Louisiana’s freethinking rockers' wild and beautiful album now out on vinyl
A big hulk of a sound, once frozen in time, now busting out. A rumbling thing of the past, returning in all its glory to stampede through amps and grit and forgotten anthems, stomping merrily out of Louisiana.
Lost Bayou Ramblers have this beast by the tusks: They show how Louisiana’s oldest roots have major life and legs. Their raw, sparkling tunes span underground Cajun and Francophone traditional songs to their wild and wooly originals on Mammoth Waltz, now on heavy-weight vinyl (release: October 23, 2012).
With striking skill, the Ramblers have taken obscure echoes of the past and run them through effects, their own wandering musical sensibilities, and rock attitude featuring a characteristically diverse gang of musical contributors—Louisiana legend Dr. John; fiddling and a throatsinging cameo by Violent Femmes’ Gordon Gano (“Bastille”); and vocals by French star and Oscar-nominated singer Nora Arnezeder and by actress and chanteuse Scarlett Johansson—the album is rollicking and rough, sweet and intriguing by turns.
“We’re exploring all the possibilities, exploring our options,” explains singer and guitarist Cavan Carruth. “It keeps our music relevant, and it keeps us interested. It also keeps the crowd interested.”
“I feel more and more, the more I listen to the old stuff that really intrigues me, that if they had the technology we have today, they’d be even further out than we are,” exclaims singer, songwriter, and fiddler Louis Michot with a smile. “They were blending all the pop styles they heard with their grandparents’ French ballads. It was all nursery rhymes and rock and roll.”
A life-long musician and purveyor of local lore, Michot writes and belts songs with a keen, quirky sense for bricolage, for putting old, odd pieces together to make something beautiful.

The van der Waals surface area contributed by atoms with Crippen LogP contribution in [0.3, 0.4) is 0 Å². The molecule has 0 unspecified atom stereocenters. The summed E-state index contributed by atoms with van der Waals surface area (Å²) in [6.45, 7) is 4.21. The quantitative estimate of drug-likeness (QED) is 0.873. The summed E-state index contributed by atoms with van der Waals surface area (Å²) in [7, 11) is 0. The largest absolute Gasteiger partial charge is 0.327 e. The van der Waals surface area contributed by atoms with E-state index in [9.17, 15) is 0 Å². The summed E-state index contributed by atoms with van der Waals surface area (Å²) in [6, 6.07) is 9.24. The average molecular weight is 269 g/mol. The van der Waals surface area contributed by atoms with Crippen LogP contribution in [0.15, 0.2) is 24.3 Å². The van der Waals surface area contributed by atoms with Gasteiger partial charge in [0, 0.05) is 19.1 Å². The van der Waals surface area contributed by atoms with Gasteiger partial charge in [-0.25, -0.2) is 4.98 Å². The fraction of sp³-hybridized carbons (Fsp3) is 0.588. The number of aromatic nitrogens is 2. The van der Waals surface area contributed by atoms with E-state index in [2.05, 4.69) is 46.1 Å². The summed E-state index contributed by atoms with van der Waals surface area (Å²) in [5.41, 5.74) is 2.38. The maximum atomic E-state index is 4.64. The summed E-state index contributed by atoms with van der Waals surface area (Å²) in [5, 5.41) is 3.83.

He found the music and words for the opening anthem, “Le Réveil de la Louisiane” (with support from Dr. John), thanks to an elder substitute Louisiana French teacher. To The Ramblers’ knowledge, this is the first time the song has ever been recorded. Like the album’s dancing namesake, Michot, Carruth, and the Ramblers put the disparate together: the title references both the Cajun hotspot of Mamou—“mammoth” in French—and the massive tundra creatures.
Michot has plenty of other striking remnants and suggestive hints to work with. Louis grew up fiddling, along with his brother, accordion builder, and Rambler accordionist Andre, with Les Freres Michot, a family band with firm ties to tradition. Carruth and drummer Paul Etheredge (ex-Young Heart Attack) have added in their rough‘n‘tumble, rock‘n‘roll sensibilities to create the double-time waltzes, raunchy notes of vintage rock, and a curious rhythmic sense that turns two chords into a deep groove. “Croche,” named for this musical Cajun sweet spot, is a shout out waltz to this unexpected mix.
“‘Croche’ is a super funky waltz, inspired by old, fast rhythms, and it really gets at why we love playing Cajun music: It’s so funky and unique,” explains Michot. “It’s croche; it’s different. Even if it’s just two chords, there’s complexity in it. You can’t just play it like a country song. The changes of the song come when you least expect them. It’s like it’s improvised but it’s together. It sounds like you’re interpreting things, but that’s how the song goes.”
How the song goes is often open to new sounds, be they intensely rock or seriously electronic (like the unexpected yet harmonious “Coteau Guidry Reprise,” an electronic rethink of Michot’s earthy and spontaneous “Coteau Guidry”). Taking cues from everyone from producer Daniel Lanois (whose haunting French-Canadian ballad “O Marie” comes wonderfully unhinged in the Ramblers’ hands) to producer Korey Richey (currently working with Arcade Fire on their upcoming album), the group’s open-ended feel for the possibilities hidden in the music has won them a Grammy nomination and spots in soundtracks like this year’s Sundance darling Beasts of the Southern Wild.
“I always feel like the Cajun music I hear from the 1950s has that old rock and roll, that raw attitude,” explains Carruth. “It’s dirty, raucous, meant for clubs and dance halls. They were on the verge of burning down the joint they were playing in. We’re an extension of that. We’re saying, hell, let’s use that. Let’s do our own thing with it.”